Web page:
The oil and gas industry relies heavily on automation for a variety of operations. By leveraging new automation technologies—such as deepwater drilling, tar sands and fracking—additional fuel sources have been made available for the first time. Concurrently, collaboration across the third-party value chain has yielded specialist properties and equipment resulting in efficiencies that were previously thought impossible.
The orchestration required to find, extract, refine, mix and, ultimately, deliver oil and gas all rely on the nonstop availability of operational technology (OT) infrastructure, which includes maintaining the security of devices and processes to prevent downtime.
In a recent Ernst & Young poll, 60 percent of respondents indicated that they experienced a significant cybersecurity incident, and 95 percent said their cybersecurity function does not fully meet their organization’s needs. Meanwhile, a recent United States Department of Homeland Security (DHS) report identified nearly 900 security vulnerabilities within U.S. energy companies, a figure that was higher than any other industry.
Several recent incidents confirm that the oil and gas sector is in the crosshairs of cyberattackers. For example, in December 2018, Italian oil and gas industry contractor Saipem was victimized in a cyberattack that affected servers based in the Middle East, India, Scotland and Italy. In 2017, a hacking group known as Xenotime shut down a Saudi oil and natural gas facility.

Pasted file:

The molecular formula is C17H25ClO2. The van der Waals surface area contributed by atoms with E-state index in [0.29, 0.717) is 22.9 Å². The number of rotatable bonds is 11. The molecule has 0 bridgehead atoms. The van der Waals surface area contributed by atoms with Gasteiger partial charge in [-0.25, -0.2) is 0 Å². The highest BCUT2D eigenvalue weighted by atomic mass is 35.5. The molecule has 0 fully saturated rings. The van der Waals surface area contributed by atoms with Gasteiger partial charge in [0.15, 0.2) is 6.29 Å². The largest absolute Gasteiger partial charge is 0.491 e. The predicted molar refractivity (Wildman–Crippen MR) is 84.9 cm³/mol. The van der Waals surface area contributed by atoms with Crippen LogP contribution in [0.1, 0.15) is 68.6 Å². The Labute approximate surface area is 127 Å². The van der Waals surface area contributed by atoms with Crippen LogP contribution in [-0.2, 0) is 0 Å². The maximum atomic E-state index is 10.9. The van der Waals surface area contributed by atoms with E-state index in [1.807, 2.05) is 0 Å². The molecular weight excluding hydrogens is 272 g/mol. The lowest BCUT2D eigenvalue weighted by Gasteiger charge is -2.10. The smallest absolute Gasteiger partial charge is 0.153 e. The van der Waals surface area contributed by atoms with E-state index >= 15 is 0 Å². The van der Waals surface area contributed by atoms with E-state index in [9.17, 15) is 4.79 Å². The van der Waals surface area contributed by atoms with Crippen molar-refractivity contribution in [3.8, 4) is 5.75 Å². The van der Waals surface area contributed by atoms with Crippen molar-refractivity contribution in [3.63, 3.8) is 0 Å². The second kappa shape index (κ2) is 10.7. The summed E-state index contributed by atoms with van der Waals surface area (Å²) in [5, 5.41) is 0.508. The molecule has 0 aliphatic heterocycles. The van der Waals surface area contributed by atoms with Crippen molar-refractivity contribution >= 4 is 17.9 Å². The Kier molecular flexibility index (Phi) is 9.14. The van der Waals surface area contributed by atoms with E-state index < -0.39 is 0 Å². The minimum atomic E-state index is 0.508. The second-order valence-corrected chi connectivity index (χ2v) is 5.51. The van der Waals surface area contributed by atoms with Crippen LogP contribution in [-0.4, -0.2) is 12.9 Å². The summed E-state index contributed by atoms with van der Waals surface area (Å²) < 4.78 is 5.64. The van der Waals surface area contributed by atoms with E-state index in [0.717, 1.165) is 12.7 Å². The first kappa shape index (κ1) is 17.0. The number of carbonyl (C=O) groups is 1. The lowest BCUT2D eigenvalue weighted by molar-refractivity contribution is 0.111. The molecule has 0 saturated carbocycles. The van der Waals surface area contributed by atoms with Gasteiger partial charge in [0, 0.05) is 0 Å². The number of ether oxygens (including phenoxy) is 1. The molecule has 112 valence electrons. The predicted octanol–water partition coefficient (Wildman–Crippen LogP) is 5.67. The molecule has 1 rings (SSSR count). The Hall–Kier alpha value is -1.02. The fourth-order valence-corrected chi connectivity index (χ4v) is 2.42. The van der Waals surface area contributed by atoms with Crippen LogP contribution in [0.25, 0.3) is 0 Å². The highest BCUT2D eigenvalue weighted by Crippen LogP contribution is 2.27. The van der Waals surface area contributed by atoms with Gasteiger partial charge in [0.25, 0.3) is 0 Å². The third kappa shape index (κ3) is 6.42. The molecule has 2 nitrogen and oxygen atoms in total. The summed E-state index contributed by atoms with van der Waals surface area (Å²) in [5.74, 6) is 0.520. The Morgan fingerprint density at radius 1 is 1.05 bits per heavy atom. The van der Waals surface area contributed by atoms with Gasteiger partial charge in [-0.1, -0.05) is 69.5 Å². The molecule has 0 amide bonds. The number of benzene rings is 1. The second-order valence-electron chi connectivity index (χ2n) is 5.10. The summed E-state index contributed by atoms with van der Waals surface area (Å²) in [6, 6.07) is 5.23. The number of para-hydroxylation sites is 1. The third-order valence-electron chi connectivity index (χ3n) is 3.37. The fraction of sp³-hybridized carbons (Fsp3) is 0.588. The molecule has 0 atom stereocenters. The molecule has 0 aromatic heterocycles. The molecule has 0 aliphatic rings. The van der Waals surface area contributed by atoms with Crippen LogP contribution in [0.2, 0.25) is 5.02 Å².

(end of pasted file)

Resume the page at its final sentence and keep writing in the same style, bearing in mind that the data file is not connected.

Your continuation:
Oil and gas production and refining require close cooperation and support from third-party partners and specialists along the value chain. This exposes the OT infrastructure to external actors and potential new sources of risk.
Exploration and drill sites are often located in remote locations where implementing OT security controls is not always feasible. In addition, transportation pipelines increase security complexity since they are both remote and distributed.
The convergence of information technology (IT) and OT operations, combined with the increased adoption of internet of things (IoT) technology to boost efficiencies and reduce costs, is creating a much larger attack surface to be protected.
Finally, oil and gas OT infrastructures that were once isolated, today are connected to IT and have been opened to remote access. This disintegration of the traditional “air-gap” makes it possible for bad actors to penetrate parts of the operations environment from either the IT or the OT side.
Security Starts With Visibility
Due to the high cost of downtime and need to adhere to strict production schedules, it is often difficult or impossible to stop oil and gas operations to perform routine maintenance or even apply patches when a security vulnerability is discovered. Furthermore, in remote and distributed environments, maintaining an up-to-date inventory to identify specific devices that need to be remediated is challenging. As a result, vulnerability windows indefinitely expose operators to both known and unknown threats.